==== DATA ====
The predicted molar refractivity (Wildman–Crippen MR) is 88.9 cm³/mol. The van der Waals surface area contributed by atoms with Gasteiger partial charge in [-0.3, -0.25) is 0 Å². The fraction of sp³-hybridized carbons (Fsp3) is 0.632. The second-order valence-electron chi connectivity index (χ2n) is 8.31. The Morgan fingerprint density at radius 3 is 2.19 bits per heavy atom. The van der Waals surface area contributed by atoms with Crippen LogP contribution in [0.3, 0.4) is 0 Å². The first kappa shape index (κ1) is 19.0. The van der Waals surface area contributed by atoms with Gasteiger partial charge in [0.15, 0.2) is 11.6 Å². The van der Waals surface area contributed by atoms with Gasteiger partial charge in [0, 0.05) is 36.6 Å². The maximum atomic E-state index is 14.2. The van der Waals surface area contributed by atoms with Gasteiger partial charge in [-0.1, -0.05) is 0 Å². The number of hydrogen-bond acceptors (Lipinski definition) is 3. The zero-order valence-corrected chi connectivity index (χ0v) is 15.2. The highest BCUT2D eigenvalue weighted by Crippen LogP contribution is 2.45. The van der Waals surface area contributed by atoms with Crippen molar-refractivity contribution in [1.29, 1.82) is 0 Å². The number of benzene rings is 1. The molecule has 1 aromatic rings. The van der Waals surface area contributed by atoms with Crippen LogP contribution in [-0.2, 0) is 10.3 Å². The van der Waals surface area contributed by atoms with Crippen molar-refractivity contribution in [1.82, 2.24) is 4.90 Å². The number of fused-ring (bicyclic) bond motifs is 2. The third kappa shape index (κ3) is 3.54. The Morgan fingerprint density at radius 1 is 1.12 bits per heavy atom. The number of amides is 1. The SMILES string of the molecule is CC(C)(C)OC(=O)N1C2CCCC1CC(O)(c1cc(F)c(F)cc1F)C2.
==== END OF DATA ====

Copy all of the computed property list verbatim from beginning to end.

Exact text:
The predicted molar refractivity (Wildman–Crippen MR) is 88.9 cm³/mol. The van der Waals surface area contributed by atoms with Gasteiger partial charge in [-0.3, -0.25) is 0 Å². The fraction of sp³-hybridized carbons (Fsp3) is 0.632. The second-order valence-electron chi connectivity index (χ2n) is 8.31. The Morgan fingerprint density at radius 3 is 2.19 bits per heavy atom. The van der Waals surface area contributed by atoms with Crippen LogP contribution in [0.3, 0.4) is 0 Å². The first kappa shape index (κ1) is 19.0. The van der Waals surface area contributed by atoms with Gasteiger partial charge in [0.15, 0.2) is 11.6 Å². The van der Waals surface area contributed by atoms with Gasteiger partial charge in [0, 0.05) is 36.6 Å². The maximum atomic E-state index is 14.2. The van der Waals surface area contributed by atoms with Gasteiger partial charge in [-0.1, -0.05) is 0 Å². The number of hydrogen-bond acceptors (Lipinski definition) is 3. The zero-order valence-corrected chi connectivity index (χ0v) is 15.2. The highest BCUT2D eigenvalue weighted by Crippen LogP contribution is 2.45. The van der Waals surface area contributed by atoms with Crippen molar-refractivity contribution in [1.29, 1.82) is 0 Å². The number of benzene rings is 1. The molecule has 1 aromatic rings. The van der Waals surface area contributed by atoms with Crippen LogP contribution in [-0.2, 0) is 10.3 Å². The van der Waals surface area contributed by atoms with Crippen molar-refractivity contribution in [1.82, 2.24) is 4.90 Å². The number of fused-ring (bicyclic) bond motifs is 2. The third kappa shape index (κ3) is 3.54. The Morgan fingerprint density at radius 1 is 1.12 bits per heavy atom. The number of amides is 1. The SMILES string of the molecule is CC(C)(C)OC(=O)N1C2CCCC1CC(O)(c1cc(F)c(F)cc1F)C2.